One of J Lee Rofkind’s fondest memories was her daughter Hailey’s fifth birthday party. The event happened to coincide with the Chicago native receiving the keys to her newly purchased Hong Kong flat.

“We invited 25 of her friends over to graffiti the entire apartment,” recalls the hotel and restaurant designer with a laugh. “Although my contractor eventually redid most of walls during the apartment’s renovation, we kept one. Hailey and her friends have added to it as they grew up. It was a great party and it gave her something very personal.”

Rofkind cites some recent projects that are just as creative with wall treatments. Her design for the Ladies Recreation Club in Hong Kong included Bauhinia blossoms adorning the private dining room walls and photos of Bauhinia trees in the function room, for a subtle sense of place.

“The two rooms are connected, but the dining room has large windows with a green view,” she says. “When the doors are closed, the function room needed something to create that extra dimension. The images in the dining and function rooms were high resolution, large scale photos laminated onto glass.”

For Mandarin Oriental Pudong, wall finishes include a reception backdrop with three layers of leather that appear to peel off each other and mosaic tiles with pixilated landscape imagery.

In the 80s and 90s, Hong Kong collectively fell in love with wallcovering—and some older apartments still bear the scars. “Unless you replaster the walls, it’s difficult to get the glue off even if you strip the wallcovering,” Rofkind notes. “And if you paint over it, the seams may open—it also makes the wallcovering underneath even harder to remove.”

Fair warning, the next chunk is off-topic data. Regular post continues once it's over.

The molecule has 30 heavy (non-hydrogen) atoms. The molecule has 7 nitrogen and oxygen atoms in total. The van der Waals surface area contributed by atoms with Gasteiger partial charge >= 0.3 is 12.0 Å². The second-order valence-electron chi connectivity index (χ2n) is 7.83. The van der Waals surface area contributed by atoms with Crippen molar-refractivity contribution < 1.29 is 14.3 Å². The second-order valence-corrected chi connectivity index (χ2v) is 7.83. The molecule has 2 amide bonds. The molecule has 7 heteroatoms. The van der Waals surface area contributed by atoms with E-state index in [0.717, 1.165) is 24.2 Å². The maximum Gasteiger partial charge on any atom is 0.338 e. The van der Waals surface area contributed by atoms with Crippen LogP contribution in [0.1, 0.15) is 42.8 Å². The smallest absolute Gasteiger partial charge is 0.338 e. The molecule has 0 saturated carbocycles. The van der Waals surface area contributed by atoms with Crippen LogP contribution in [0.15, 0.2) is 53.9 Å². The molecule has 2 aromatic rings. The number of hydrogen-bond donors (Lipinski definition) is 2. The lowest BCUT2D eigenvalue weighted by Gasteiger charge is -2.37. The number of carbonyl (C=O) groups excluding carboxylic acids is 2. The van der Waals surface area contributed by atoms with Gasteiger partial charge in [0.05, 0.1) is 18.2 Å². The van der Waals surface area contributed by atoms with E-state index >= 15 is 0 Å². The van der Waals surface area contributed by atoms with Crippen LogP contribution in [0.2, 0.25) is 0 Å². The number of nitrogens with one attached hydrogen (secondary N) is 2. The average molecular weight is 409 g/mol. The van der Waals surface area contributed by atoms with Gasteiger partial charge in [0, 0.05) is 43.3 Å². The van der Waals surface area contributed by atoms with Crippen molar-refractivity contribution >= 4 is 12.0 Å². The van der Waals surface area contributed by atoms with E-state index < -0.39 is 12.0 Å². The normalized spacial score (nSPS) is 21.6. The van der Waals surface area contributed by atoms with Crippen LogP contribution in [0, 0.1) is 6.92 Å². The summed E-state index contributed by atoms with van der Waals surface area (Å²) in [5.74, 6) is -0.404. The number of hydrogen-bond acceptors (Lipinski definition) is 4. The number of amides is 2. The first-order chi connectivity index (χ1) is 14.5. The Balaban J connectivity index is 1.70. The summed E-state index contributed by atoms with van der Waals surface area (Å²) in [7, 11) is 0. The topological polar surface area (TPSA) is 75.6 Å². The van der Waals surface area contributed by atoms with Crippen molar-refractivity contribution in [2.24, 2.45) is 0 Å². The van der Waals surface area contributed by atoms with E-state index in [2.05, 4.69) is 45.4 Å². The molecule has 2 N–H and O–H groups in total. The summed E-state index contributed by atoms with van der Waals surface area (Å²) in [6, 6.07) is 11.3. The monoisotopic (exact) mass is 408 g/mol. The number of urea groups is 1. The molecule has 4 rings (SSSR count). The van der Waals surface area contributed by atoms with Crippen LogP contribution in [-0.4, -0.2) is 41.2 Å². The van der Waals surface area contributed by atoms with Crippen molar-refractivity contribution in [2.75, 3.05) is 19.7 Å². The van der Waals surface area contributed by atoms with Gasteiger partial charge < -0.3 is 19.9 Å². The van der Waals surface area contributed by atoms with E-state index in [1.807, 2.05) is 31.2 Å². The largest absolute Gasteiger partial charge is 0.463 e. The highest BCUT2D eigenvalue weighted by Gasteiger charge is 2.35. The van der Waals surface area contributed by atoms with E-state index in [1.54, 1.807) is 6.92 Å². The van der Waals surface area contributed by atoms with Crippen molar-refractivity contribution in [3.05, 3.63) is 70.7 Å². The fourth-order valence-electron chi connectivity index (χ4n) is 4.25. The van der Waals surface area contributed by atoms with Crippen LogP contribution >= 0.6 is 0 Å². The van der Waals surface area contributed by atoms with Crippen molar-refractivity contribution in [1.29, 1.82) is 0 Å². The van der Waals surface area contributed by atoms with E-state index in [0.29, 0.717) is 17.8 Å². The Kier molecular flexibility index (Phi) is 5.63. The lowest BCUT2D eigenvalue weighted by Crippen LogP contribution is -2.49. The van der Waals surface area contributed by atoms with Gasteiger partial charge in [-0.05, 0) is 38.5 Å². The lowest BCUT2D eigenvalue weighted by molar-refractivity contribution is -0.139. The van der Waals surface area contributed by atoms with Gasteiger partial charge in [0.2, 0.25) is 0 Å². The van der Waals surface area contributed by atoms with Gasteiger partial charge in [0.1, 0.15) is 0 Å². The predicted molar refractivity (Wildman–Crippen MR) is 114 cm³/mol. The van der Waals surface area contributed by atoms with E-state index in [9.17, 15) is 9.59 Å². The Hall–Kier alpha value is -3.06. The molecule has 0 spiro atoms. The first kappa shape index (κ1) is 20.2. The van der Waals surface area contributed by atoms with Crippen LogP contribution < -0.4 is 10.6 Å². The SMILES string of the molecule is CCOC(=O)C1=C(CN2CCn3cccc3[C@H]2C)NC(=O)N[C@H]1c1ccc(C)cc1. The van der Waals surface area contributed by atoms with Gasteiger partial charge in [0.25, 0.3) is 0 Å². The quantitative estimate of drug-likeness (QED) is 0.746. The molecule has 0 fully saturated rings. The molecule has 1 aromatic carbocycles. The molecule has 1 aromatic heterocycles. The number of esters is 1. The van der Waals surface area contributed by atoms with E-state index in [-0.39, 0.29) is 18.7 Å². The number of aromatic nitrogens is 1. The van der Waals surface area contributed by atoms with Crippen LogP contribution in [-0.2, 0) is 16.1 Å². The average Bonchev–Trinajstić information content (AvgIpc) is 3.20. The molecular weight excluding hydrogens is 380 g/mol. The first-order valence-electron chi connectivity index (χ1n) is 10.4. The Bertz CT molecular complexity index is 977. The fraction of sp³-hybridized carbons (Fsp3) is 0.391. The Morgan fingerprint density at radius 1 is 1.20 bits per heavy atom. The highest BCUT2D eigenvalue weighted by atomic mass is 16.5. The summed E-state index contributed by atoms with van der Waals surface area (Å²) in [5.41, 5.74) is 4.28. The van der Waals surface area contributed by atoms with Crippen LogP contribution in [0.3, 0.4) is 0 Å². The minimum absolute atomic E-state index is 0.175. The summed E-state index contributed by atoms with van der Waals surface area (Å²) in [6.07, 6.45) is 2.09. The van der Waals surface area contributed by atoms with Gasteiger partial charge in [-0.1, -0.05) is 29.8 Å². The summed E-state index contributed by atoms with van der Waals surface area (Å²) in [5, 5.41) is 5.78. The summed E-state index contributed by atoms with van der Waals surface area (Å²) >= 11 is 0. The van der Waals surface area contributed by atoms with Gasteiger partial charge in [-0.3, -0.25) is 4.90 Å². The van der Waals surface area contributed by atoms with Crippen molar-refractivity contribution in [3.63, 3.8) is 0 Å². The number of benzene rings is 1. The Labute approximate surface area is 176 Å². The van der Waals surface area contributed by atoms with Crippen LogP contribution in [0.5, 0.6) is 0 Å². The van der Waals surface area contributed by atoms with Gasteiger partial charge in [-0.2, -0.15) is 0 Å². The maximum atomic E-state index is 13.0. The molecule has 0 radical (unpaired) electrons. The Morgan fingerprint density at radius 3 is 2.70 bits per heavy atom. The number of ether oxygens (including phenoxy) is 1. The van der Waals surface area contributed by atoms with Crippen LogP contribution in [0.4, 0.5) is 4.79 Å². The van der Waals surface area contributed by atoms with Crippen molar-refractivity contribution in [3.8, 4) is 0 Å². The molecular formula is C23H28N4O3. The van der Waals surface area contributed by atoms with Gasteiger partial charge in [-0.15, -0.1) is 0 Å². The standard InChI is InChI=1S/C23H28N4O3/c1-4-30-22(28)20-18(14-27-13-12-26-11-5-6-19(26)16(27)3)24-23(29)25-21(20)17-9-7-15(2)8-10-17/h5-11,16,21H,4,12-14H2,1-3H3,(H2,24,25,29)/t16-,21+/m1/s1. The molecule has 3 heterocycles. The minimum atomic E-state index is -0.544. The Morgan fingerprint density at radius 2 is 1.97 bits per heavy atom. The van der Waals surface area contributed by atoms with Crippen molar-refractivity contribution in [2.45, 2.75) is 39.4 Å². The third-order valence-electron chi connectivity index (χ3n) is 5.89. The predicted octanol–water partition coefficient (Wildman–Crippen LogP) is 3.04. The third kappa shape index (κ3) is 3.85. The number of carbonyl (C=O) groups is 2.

Despite their finicky nature, Rofkind believes that wallcoverings are a good way to bring full size art into the home. “Digital wallcoverings are a trend that has taken off lately because they are relatively affordable,” she says. “It’s a great way to customise a space. For The Ritz Carlton in Montreal, we added a digital wallcovering onto the ceiling that we sourced through a company in Paris.” The high vault ceiling was embellished with images of birds flying overhead among the tops of palm trees, a nod to restaurant’s name: Palm Court.

Those who are renting or on a restricted budget can customise a home with paint, Rofkind advises. “In my living room, two pilasters and a beam formed a natural frame,” she says. “I added a hot pink colour to this section, while the base colour for the flat was white. The colour helped to emphasise the building’s architecture.”

Although she is not a personal fan of chair rails or dado lines as she prefers uninterrupted walls to show off high ceilings, she understands that some people enjoy cosier spaces and the extra detail that a horizontal moulding at waist height provides. “Stenciling is a fun thing to include for a child’s room,” she says. “And kids can see it better if it’s along the dado line.”

For flats with low ceilings, she suggests painting it a darker colour than the walls to make it disappear for the illusion of extra height.

If budgets are unlimited, there are a number of specialty finishes including different metallics and textures to give walls a completely customised look. “The great thing about walls is that when you get tired of them, you can easily refresh or change the look.”